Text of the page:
Astronomers discover earliest ever black holes
New Delhi: Scientists from prestigious Yale University of the US have discovered the earliest black holes ever detected, a statement from the university said Thursday.
“This finding tells us there is a symbiotic relationship between black holes and their galaxies that has existed since the dawn of time,” said Kevin Schawinski, a Yale astronomer, who contributed to the discovery.
According to Schawinski, only the most high-energy X-rays were detected, meaning the black holes must be hidden behind large quantities of dust and gas from their host galaxies.
“This explains why they were so difficult to find,” he said.
The team used a technique called “stacking” in order to detect the incredibly weak signals emitted by the galaxies’ central black holes, the farthest of which are 13 billion light years from Earth. Because of their great distance, astronomers see these black holes as they existed less than one billion years after the Big Bang.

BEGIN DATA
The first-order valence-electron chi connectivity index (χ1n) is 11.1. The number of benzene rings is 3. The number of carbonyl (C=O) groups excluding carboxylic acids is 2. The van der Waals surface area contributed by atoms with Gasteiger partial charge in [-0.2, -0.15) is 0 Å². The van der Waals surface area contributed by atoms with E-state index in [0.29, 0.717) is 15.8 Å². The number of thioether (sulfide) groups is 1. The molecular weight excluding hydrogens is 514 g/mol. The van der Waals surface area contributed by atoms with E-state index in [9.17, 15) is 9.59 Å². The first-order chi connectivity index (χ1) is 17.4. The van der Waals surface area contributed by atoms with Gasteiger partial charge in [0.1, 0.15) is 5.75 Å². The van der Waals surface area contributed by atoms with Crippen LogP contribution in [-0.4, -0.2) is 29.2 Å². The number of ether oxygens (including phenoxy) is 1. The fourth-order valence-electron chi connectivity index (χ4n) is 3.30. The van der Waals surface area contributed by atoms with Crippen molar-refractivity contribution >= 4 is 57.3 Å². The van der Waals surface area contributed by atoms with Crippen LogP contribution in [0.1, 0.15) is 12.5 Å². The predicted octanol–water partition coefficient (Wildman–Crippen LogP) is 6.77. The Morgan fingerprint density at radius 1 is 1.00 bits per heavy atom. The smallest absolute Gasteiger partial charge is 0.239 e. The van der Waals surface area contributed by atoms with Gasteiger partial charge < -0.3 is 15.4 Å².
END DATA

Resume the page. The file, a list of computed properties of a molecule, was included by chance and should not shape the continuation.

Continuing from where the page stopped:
The universe is currently estimated to be about 13.7 billion years old.
“The astronomers focused on more than 250 galaxies, which had previously been detected by the Hubble Space Telescope and which they thought were good candidates for harbouring black holes at their centers,” the official university statement said.
“They then piled multiple images taken by the orbiting Chandra X-Ray Observatory on top of each other, essentially multiplying the weak X-ray signals created by the black holes as they devoured nearby gas and dust,” it read.
Theorists, including Yale cosmologist Priyamvada Natarajan, used the observations to determine that even these earliest black holes appear to grow and evolve along with their host galaxies, which is similar to what astronomers have observed in the nearby universe.
“These observations indicate that extremely massive black holes already existed as early as 700-800 million years after the Big Bang, which suggests that either they were born massive to start with, or they experienced rapid growth burst,” Natarajan said.
“Either scenario tells us much more than we previously knew, which is very exciting,” she said.
Other authors of the paper include Ezequiel Treister (University of Hawaii and Universidad de Concepcion from Chile), Marta Volonteri (University of Michigan) and Eric Gawiser (Rutgers University).